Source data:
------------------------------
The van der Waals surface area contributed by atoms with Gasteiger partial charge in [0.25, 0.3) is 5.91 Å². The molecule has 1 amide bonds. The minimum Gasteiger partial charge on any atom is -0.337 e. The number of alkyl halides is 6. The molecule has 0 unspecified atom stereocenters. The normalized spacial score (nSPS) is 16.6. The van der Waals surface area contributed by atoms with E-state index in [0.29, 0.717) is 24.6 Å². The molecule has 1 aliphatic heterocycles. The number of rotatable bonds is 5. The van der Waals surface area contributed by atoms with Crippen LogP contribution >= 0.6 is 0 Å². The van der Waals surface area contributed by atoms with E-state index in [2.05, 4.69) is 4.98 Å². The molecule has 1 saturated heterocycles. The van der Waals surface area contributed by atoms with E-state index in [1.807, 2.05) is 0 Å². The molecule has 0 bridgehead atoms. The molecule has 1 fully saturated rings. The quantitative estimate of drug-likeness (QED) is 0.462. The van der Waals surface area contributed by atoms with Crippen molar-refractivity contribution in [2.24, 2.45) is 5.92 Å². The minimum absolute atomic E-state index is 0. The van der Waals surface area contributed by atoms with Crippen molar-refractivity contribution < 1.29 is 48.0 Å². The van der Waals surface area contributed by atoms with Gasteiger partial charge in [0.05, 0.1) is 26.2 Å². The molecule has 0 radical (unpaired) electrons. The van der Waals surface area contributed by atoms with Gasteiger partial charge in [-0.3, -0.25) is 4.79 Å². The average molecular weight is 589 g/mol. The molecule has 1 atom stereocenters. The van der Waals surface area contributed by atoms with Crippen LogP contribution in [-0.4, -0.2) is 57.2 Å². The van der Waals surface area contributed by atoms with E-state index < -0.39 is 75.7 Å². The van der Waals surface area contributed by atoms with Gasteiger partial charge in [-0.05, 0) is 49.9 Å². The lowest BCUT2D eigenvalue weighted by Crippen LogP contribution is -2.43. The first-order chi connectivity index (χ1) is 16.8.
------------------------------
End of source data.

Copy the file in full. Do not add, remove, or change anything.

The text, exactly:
The van der Waals surface area contributed by atoms with Gasteiger partial charge in [0.25, 0.3) is 5.91 Å². The molecule has 1 amide bonds. The minimum Gasteiger partial charge on any atom is -0.337 e. The number of alkyl halides is 6. The molecule has 0 unspecified atom stereocenters. The normalized spacial score (nSPS) is 16.6. The van der Waals surface area contributed by atoms with E-state index in [0.29, 0.717) is 24.6 Å². The molecule has 1 aliphatic heterocycles. The number of rotatable bonds is 5. The van der Waals surface area contributed by atoms with Crippen LogP contribution >= 0.6 is 0 Å². The van der Waals surface area contributed by atoms with E-state index in [2.05, 4.69) is 4.98 Å². The molecule has 1 saturated heterocycles. The van der Waals surface area contributed by atoms with E-state index in [1.807, 2.05) is 0 Å². The molecule has 0 bridgehead atoms. The molecule has 1 fully saturated rings. The quantitative estimate of drug-likeness (QED) is 0.462. The van der Waals surface area contributed by atoms with Crippen molar-refractivity contribution in [2.24, 2.45) is 5.92 Å². The minimum absolute atomic E-state index is 0. The van der Waals surface area contributed by atoms with Crippen molar-refractivity contribution < 1.29 is 48.0 Å². The van der Waals surface area contributed by atoms with Gasteiger partial charge in [0.05, 0.1) is 26.2 Å². The molecule has 0 radical (unpaired) electrons. The van der Waals surface area contributed by atoms with Gasteiger partial charge in [-0.3, -0.25) is 4.79 Å². The average molecular weight is 589 g/mol. The molecule has 1 atom stereocenters. The van der Waals surface area contributed by atoms with Crippen LogP contribution in [-0.4, -0.2) is 57.2 Å². The van der Waals surface area contributed by atoms with E-state index < -0.39 is 75.7 Å². The van der Waals surface area contributed by atoms with Gasteiger partial charge in [-0.05, 0) is 49.9 Å². The lowest BCUT2D eigenvalue weighted by Crippen LogP contribution is -2.43. The first-order chi connectivity index (χ1) is 16.8.